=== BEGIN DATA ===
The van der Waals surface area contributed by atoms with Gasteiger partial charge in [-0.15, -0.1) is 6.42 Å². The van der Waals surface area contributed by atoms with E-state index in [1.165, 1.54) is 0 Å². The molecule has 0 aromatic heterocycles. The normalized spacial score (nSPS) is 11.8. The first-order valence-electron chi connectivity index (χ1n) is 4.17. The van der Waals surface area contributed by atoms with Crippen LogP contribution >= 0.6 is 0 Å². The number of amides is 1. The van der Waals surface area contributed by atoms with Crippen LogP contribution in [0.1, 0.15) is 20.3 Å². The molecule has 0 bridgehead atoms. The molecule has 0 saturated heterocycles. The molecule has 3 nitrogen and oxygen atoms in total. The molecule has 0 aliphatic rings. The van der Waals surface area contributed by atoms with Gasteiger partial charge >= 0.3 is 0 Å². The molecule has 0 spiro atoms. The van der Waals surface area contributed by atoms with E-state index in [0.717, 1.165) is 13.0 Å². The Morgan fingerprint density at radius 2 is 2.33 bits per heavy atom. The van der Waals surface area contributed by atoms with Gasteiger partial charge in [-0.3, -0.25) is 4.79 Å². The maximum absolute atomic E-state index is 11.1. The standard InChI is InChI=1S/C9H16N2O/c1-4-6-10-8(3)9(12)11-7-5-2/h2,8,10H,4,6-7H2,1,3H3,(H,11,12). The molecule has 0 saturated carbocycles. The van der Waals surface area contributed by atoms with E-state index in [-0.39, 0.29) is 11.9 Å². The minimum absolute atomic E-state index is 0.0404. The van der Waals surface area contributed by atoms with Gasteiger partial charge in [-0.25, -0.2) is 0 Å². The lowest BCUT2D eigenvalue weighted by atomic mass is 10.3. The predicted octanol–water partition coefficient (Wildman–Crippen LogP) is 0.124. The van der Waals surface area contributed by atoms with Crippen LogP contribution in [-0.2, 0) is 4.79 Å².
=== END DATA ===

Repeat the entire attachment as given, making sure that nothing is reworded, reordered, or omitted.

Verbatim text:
The van der Waals surface area contributed by atoms with Gasteiger partial charge in [-0.15, -0.1) is 6.42 Å². The van der Waals surface area contributed by atoms with E-state index in [1.165, 1.54) is 0 Å². The molecule has 0 aromatic heterocycles. The normalized spacial score (nSPS) is 11.8. The first-order valence-electron chi connectivity index (χ1n) is 4.17. The van der Waals surface area contributed by atoms with Crippen LogP contribution >= 0.6 is 0 Å². The number of amides is 1. The van der Waals surface area contributed by atoms with Crippen LogP contribution in [0.1, 0.15) is 20.3 Å². The molecule has 0 bridgehead atoms. The molecule has 0 saturated heterocycles. The molecule has 3 nitrogen and oxygen atoms in total. The molecule has 0 aliphatic rings. The van der Waals surface area contributed by atoms with Gasteiger partial charge >= 0.3 is 0 Å². The molecule has 0 spiro atoms. The van der Waals surface area contributed by atoms with E-state index in [0.717, 1.165) is 13.0 Å². The Morgan fingerprint density at radius 2 is 2.33 bits per heavy atom. The van der Waals surface area contributed by atoms with Gasteiger partial charge in [-0.3, -0.25) is 4.79 Å². The maximum absolute atomic E-state index is 11.1. The standard InChI is InChI=1S/C9H16N2O/c1-4-6-10-8(3)9(12)11-7-5-2/h2,8,10H,4,6-7H2,1,3H3,(H,11,12). The molecule has 0 saturated carbocycles. The van der Waals surface area contributed by atoms with E-state index in [-0.39, 0.29) is 11.9 Å². The minimum absolute atomic E-state index is 0.0404. The van der Waals surface area contributed by atoms with Gasteiger partial charge in [-0.25, -0.2) is 0 Å². The lowest BCUT2D eigenvalue weighted by atomic mass is 10.3. The predicted octanol–water partition coefficient (Wildman–Crippen LogP) is 0.124. The van der Waals surface area contributed by atoms with Crippen LogP contribution in [-0.2, 0) is 4.79 Å².